Defining Risk Categories for a Significant Decline in Estimated Glomerular Filtration Rate after Robotic Partial Nephrectomy – Beyond the Abstract

The renal functional outcome after kidney surgery is of utmost importance since it affects overall survival and recent studies suggest its implication in cancer-specific survival as well.1,2 Additionally, it also profoundly affects a patient’s quality of life. In fact, the renal function, as a result of kidney surgery, can precipitate ultimately leading to dialysis. Thus, when counseling patients regarding surgery on such a delicate organ, urologists have to take into account several factors.

Presently, there are no data-driven recommendations as to when a postoperative nephrological consultation should be obtained. A more stringent follow-up with aggressive management of hypertension and/or dietary and lifestyle modifications might help to prevent renal function decline after surgery. The American Urological Association guidelines list four criteria that should prompt a nephrologist referral; however, these criteria derived from expert opinion rather than evidence-based medicine.3 The European Association of Urology guidelines suggests repeated long-term eGFR monitoring when renal function is impaired before or after surgery.4 Despite that, sometimes patients with high functional reserve might be at higher risk of renal function decline relative to those with pre-existing chronic kidney disease.

In an effort to address this point, our group has worked on creating models aimed at the prediction of postoperative AKI5 and renal function decline within 15 months from robotic partial nephrectomy.6 

Based on this model, in our most recent study, we used our nomogram to define risk categories for significant estimated glomerular filtration rate (eGFR) reduction after robotic partial nephrectomy.7 We considered a significant eGFR reduction as a 25% reduction from the preoperative baseline eGFR. Briefly, we used data from 999 patients who underwent robotic partial nephrectomy between 2008 and 2017 at five tertiary referral centers. Increasing age, female gender, higher Charlson comorbidity index, higher renal nephrometry score, higher baseline eGFR, and postoperative AKI (before discharge) were all significant predictors of a significant eGFR decline between 3 and 15 months. In this study, we defined four risk categories for significant eGFR reduction. The probability of this occurrence was 4%, 14%, 29%, and 79% in the low, intermediate, high and very high-risk group. Our data suggest that patients with a high or very high risk of eGFR decline (individuals with a risk ≥21%, according to your nomogram) are those who would potentially benefit the most from an early multidisciplinary evaluation.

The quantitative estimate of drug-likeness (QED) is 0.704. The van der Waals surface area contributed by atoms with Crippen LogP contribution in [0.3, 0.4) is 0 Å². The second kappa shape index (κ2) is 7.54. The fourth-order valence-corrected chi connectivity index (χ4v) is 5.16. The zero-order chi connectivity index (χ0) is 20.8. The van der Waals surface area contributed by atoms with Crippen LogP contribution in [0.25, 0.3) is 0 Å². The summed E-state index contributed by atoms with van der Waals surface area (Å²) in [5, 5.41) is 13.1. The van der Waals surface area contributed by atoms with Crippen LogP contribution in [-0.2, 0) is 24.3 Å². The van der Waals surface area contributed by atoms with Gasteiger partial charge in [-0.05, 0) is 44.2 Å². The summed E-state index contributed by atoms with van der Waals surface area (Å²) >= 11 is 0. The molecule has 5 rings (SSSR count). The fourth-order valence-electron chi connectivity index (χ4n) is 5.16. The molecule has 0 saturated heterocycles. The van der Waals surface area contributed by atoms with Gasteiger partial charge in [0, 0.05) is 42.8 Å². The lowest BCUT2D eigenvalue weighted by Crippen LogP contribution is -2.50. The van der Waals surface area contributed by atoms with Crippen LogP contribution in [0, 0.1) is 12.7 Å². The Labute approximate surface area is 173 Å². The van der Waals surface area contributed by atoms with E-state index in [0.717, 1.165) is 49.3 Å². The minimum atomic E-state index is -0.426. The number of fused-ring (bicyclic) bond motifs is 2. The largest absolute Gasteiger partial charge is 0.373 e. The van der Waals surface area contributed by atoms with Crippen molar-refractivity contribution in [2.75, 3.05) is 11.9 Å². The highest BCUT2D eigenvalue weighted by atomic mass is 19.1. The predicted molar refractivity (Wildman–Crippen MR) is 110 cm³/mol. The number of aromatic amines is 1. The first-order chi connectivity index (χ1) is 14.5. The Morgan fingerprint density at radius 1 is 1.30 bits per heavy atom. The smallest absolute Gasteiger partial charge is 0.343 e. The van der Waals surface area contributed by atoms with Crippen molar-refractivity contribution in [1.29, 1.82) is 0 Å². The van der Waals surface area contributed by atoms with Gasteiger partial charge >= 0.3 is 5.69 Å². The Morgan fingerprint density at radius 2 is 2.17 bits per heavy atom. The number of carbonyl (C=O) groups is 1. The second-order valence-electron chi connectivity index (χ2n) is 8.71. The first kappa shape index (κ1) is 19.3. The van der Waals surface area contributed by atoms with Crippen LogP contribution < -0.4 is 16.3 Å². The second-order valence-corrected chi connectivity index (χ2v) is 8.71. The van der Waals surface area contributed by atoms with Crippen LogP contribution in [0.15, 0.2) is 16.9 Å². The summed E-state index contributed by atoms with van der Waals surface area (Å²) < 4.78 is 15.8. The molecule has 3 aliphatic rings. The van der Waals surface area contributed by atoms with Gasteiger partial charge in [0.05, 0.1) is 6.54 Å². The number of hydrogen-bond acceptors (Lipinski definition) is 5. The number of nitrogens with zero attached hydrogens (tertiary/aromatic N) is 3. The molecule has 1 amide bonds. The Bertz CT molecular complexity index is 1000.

We believe that our risk stratification tool is helpful when counseling patients. The risk group concept is easy for patients to understand and can lead to more informative shared decision-making. These categories, if validated, could be implemented in the design of future prospective studies to potentially identify the best follow-up strategy for each risk group.

Written by: Alberto Martini, MD, Department of Urology, Icahn School of Medicine at Mount Sinai, New York, NY, USA, Department of Urology, Vita-Salute San Raffaele University, Milan, Italy

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7. Martini A, Falagario UG, Cumarasamy S et al. Defining Risk Categories for a Significant Decline in Estimated Glomerular Filtration Rate After Robotic Partial Nephrectomy: Implications for Patient Follow-up. Eur Urol Oncol 2019. 10.1016/j.euo.2019.07.001